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By Siri Bulusu
Amazon and Walmart are vying for the biggest company in India’s booming e-commerce sector—a deal that could give rise to a handsome tax bill and catch the attention of the country’s tax authorities.
Amazon.com Inc. and Walmart Inc. are currently negotiating offers to acquire a controlling stake of the Indian start-up Flipkart Online Services Pvt., a Bengaluru-based e-commerce firm that commands more than a third of India’s e-commerce market, according to an April 12 Bloomberg Intelligence report.
Flipkart may well be the key to many of Walmart and Amazon’s goals. It would give the giants access to an online retail market expected to more than triple, totaling $80.1 billion by 2022. It would give Walmart—which seeks a 51 percent stake—entrance to a country it hasn’t yet been allowed to invest in. And it would allow Amazon to expand its market hold, which lags at 27.7 percent.
It will also draw the eye of the country’s tax authorities, which are actively pursuing taxes from massive digital and multinational corporations.
An announcement is likely soon. The companies are said to have offered between $8 billion and $10 billion for Flipkart, practitioners told Bloomberg Tax, although official sale figures aren’t public. The companies didn’t return requests for comment.
“Flipkart wants to give a thank you to the current investors by giving a good rate of return, which only happens when a company like Walmart or Amazon comes in,” Arun Mohanty, partner at Lakshmikumaran and Sridharan Attorneys, told Bloomberg Tax April 12.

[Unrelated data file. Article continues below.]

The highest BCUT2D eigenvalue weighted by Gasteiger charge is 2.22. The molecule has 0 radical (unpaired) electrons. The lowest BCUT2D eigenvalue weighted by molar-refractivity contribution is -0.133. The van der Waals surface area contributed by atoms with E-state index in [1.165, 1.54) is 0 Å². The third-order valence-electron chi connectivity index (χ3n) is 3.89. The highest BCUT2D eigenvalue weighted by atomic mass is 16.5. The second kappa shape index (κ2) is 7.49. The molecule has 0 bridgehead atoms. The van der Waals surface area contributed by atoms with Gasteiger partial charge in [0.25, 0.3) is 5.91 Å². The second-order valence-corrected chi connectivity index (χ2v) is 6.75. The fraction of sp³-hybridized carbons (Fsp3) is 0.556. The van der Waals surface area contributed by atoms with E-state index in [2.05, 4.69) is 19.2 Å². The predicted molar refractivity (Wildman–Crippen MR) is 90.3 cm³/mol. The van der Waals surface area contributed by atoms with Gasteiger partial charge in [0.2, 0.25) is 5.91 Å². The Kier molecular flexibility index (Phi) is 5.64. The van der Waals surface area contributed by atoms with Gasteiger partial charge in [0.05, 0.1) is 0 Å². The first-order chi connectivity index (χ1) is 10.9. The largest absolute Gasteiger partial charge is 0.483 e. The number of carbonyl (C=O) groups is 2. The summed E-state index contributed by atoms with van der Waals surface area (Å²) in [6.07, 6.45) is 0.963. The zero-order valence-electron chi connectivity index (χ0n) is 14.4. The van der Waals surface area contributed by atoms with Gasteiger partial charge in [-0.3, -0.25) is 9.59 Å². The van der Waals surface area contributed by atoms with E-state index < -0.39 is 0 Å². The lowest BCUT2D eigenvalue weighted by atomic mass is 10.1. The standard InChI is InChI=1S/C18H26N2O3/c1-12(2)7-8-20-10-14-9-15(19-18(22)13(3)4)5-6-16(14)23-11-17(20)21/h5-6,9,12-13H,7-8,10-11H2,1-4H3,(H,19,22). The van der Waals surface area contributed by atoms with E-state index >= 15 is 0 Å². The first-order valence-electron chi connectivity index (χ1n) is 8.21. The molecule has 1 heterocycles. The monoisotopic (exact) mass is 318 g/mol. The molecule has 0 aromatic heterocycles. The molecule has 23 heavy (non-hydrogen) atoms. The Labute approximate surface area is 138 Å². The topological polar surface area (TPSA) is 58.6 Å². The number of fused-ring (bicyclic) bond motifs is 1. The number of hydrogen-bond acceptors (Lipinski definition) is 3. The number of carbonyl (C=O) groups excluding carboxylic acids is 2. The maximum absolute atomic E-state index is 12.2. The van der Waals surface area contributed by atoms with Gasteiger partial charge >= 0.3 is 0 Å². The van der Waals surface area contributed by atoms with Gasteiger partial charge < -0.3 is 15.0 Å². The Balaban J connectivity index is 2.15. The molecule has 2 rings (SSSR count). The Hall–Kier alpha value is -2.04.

Here are some tax elements to consider as the dealmaking continues:
Flipkart investors will likely avoid selling fresh shares to the incoming shareholder, also known as a primary purchase of shares—an acquisition structure that triggered Vodafone’s $2 billion tax bill when it entered India’s telecom sector in 2007.
Vodafone’s tax saga began when the company acquired India-based telecommunications company Hutchinson Essar Ltd., the mobile operator, through a Cayman Islands-based subsidiary. Both Amazon and Walmart could similarly acquire Indian shares indirectly—subjecting their offers to a 20 percent long-term capital gains tax.
“The structure of the deal would result in a huge windfall for Flipkart investors who have long-awaited returns on a substantial investment, but will give rise to the same withholding tax that caught Vodafone,” Amar Gahlot, direct tax consultant at Lakshmikumaran & Sridharan Attorneys, told Bloomberg Tax.
The indirect transfer provision of the Income Tax Act, 1961—aimed at taxing capital gains arising from indirect transfer of shares deriving substantial value from Indian assets—was introduced to tax precisely this scenario, practitioners said.
The tax authority aggressively applies the provision in situations when an incoming shareholder, like Walmart, is evidently attempting to gain access to the Indian market, they said.
Instead, Flipkart will most likely enter into a deal where Amazon or Walmart purchase shares directly from the existing investors, practitioners said.
The deal would be subject to a 20 percent capital gains tax, because shares are considered movable property, which is a capital asset.